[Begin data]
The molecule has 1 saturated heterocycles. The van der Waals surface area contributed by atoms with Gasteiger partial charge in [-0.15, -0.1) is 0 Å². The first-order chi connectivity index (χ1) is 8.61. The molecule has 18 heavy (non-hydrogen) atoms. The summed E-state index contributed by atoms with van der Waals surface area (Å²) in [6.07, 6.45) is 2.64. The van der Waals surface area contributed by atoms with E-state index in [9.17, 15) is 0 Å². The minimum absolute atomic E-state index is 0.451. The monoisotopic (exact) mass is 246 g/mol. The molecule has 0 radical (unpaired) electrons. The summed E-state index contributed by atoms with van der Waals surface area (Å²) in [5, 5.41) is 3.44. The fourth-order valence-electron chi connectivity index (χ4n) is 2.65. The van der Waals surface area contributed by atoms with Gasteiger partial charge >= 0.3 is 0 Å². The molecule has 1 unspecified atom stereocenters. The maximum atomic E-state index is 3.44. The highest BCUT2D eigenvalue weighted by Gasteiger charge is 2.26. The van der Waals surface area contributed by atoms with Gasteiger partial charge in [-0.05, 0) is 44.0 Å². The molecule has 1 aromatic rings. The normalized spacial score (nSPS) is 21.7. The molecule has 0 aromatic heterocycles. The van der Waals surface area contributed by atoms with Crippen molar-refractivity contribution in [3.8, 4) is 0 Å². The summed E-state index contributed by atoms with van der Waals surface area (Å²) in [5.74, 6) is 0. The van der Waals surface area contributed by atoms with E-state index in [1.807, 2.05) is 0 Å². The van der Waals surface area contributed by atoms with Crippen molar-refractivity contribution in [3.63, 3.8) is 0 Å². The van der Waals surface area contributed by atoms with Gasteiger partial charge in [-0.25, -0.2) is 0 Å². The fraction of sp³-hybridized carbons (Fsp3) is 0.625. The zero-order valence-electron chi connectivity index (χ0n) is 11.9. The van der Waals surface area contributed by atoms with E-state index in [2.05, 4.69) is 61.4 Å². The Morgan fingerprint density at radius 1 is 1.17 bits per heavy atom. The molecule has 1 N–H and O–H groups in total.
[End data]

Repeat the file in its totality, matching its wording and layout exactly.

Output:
The molecule has 1 saturated heterocycles. The van der Waals surface area contributed by atoms with Gasteiger partial charge in [-0.15, -0.1) is 0 Å². The first-order chi connectivity index (χ1) is 8.61. The molecule has 18 heavy (non-hydrogen) atoms. The summed E-state index contributed by atoms with van der Waals surface area (Å²) in [6.07, 6.45) is 2.64. The van der Waals surface area contributed by atoms with E-state index in [9.17, 15) is 0 Å². The minimum absolute atomic E-state index is 0.451. The monoisotopic (exact) mass is 246 g/mol. The molecule has 0 radical (unpaired) electrons. The summed E-state index contributed by atoms with van der Waals surface area (Å²) in [5, 5.41) is 3.44. The fourth-order valence-electron chi connectivity index (χ4n) is 2.65. The van der Waals surface area contributed by atoms with Gasteiger partial charge >= 0.3 is 0 Å². The molecule has 1 unspecified atom stereocenters. The maximum atomic E-state index is 3.44. The highest BCUT2D eigenvalue weighted by Gasteiger charge is 2.26. The van der Waals surface area contributed by atoms with Gasteiger partial charge in [-0.05, 0) is 44.0 Å². The molecule has 1 aromatic rings. The normalized spacial score (nSPS) is 21.7. The molecule has 0 aromatic heterocycles. The van der Waals surface area contributed by atoms with Crippen molar-refractivity contribution in [3.8, 4) is 0 Å². The summed E-state index contributed by atoms with van der Waals surface area (Å²) in [5.74, 6) is 0. The van der Waals surface area contributed by atoms with E-state index in [1.807, 2.05) is 0 Å². The van der Waals surface area contributed by atoms with Crippen molar-refractivity contribution in [3.63, 3.8) is 0 Å². The van der Waals surface area contributed by atoms with Gasteiger partial charge in [-0.25, -0.2) is 0 Å². The fraction of sp³-hybridized carbons (Fsp3) is 0.625. The zero-order valence-electron chi connectivity index (χ0n) is 11.9. The van der Waals surface area contributed by atoms with E-state index in [2.05, 4.69) is 61.4 Å². The Morgan fingerprint density at radius 1 is 1.17 bits per heavy atom. The molecule has 1 N–H and O–H groups in total.